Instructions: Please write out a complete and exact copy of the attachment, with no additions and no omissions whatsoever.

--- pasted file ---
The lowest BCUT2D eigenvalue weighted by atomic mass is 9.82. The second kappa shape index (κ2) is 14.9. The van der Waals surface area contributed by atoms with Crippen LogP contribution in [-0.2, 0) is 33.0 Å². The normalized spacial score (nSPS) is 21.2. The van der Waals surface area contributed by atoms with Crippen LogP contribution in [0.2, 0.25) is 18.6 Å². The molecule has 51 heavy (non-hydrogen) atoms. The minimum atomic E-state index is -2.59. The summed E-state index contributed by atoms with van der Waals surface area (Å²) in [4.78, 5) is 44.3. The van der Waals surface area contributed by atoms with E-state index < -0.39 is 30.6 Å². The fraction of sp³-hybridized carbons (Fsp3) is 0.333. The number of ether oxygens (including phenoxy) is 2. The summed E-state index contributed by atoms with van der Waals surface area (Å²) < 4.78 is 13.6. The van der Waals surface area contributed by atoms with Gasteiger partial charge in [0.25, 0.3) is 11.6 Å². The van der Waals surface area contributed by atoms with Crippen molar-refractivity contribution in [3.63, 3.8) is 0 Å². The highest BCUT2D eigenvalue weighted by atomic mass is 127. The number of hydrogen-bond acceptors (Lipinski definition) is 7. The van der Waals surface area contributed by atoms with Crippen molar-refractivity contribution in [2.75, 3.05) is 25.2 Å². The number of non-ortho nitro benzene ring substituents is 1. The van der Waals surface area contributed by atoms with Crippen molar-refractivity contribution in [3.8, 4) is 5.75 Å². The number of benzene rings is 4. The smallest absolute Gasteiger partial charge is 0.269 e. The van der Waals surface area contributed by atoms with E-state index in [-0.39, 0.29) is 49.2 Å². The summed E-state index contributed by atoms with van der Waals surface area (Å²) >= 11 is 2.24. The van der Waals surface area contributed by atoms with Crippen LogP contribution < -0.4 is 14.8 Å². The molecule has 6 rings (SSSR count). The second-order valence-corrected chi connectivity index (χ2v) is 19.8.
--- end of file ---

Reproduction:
The lowest BCUT2D eigenvalue weighted by atomic mass is 9.82. The second kappa shape index (κ2) is 14.9. The van der Waals surface area contributed by atoms with Crippen LogP contribution in [-0.2, 0) is 33.0 Å². The normalized spacial score (nSPS) is 21.2. The van der Waals surface area contributed by atoms with Crippen LogP contribution in [0.2, 0.25) is 18.6 Å². The molecule has 51 heavy (non-hydrogen) atoms. The minimum atomic E-state index is -2.59. The summed E-state index contributed by atoms with van der Waals surface area (Å²) in [4.78, 5) is 44.3. The van der Waals surface area contributed by atoms with E-state index < -0.39 is 30.6 Å². The fraction of sp³-hybridized carbons (Fsp3) is 0.333. The number of ether oxygens (including phenoxy) is 2. The summed E-state index contributed by atoms with van der Waals surface area (Å²) < 4.78 is 13.6. The van der Waals surface area contributed by atoms with Gasteiger partial charge in [0.25, 0.3) is 11.6 Å². The van der Waals surface area contributed by atoms with Crippen molar-refractivity contribution in [3.63, 3.8) is 0 Å². The highest BCUT2D eigenvalue weighted by atomic mass is 127. The number of hydrogen-bond acceptors (Lipinski definition) is 7. The van der Waals surface area contributed by atoms with Crippen molar-refractivity contribution in [2.75, 3.05) is 25.2 Å². The number of non-ortho nitro benzene ring substituents is 1. The van der Waals surface area contributed by atoms with Crippen molar-refractivity contribution in [3.8, 4) is 5.75 Å². The number of benzene rings is 4. The smallest absolute Gasteiger partial charge is 0.269 e. The van der Waals surface area contributed by atoms with E-state index in [-0.39, 0.29) is 49.2 Å². The summed E-state index contributed by atoms with van der Waals surface area (Å²) >= 11 is 2.24. The van der Waals surface area contributed by atoms with Crippen LogP contribution < -0.4 is 14.8 Å². The molecule has 6 rings (SSSR count). The second-order valence-corrected chi connectivity index (χ2v) is 19.8.